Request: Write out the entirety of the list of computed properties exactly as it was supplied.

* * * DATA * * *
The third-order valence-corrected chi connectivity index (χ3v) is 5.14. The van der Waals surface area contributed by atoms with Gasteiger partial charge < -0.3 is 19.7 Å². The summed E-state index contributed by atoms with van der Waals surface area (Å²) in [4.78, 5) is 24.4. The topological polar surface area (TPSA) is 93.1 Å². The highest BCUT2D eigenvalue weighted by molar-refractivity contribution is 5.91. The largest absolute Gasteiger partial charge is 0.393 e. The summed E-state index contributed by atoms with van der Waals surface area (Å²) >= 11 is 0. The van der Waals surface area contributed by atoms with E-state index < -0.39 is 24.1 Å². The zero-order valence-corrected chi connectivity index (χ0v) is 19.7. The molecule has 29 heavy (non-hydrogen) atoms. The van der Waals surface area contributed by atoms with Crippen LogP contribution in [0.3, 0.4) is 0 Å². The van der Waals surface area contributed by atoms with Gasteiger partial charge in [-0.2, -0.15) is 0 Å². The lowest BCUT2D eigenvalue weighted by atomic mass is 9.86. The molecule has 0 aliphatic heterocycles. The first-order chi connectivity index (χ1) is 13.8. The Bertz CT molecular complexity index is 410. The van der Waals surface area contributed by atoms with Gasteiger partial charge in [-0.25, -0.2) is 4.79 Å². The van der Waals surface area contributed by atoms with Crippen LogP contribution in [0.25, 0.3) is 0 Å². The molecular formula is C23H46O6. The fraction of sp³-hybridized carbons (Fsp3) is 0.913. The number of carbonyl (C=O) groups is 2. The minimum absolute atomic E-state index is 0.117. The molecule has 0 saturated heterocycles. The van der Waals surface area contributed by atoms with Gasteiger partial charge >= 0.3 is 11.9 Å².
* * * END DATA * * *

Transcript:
The third-order valence-corrected chi connectivity index (χ3v) is 5.14. The van der Waals surface area contributed by atoms with Gasteiger partial charge < -0.3 is 19.7 Å². The summed E-state index contributed by atoms with van der Waals surface area (Å²) in [4.78, 5) is 24.4. The topological polar surface area (TPSA) is 93.1 Å². The highest BCUT2D eigenvalue weighted by molar-refractivity contribution is 5.91. The largest absolute Gasteiger partial charge is 0.393 e. The summed E-state index contributed by atoms with van der Waals surface area (Å²) >= 11 is 0. The van der Waals surface area contributed by atoms with E-state index < -0.39 is 24.1 Å². The zero-order valence-corrected chi connectivity index (χ0v) is 19.7. The molecule has 29 heavy (non-hydrogen) atoms. The van der Waals surface area contributed by atoms with Crippen LogP contribution in [0.3, 0.4) is 0 Å². The van der Waals surface area contributed by atoms with Gasteiger partial charge in [-0.2, -0.15) is 0 Å². The lowest BCUT2D eigenvalue weighted by atomic mass is 9.86. The molecule has 0 aliphatic heterocycles. The first-order chi connectivity index (χ1) is 13.8. The Bertz CT molecular complexity index is 410. The van der Waals surface area contributed by atoms with Gasteiger partial charge in [-0.25, -0.2) is 4.79 Å². The van der Waals surface area contributed by atoms with Crippen LogP contribution in [0.25, 0.3) is 0 Å². The molecular formula is C23H46O6. The fraction of sp³-hybridized carbons (Fsp3) is 0.913. The number of carbonyl (C=O) groups is 2. The minimum absolute atomic E-state index is 0.117. The molecule has 0 saturated heterocycles. The van der Waals surface area contributed by atoms with Gasteiger partial charge >= 0.3 is 11.9 Å².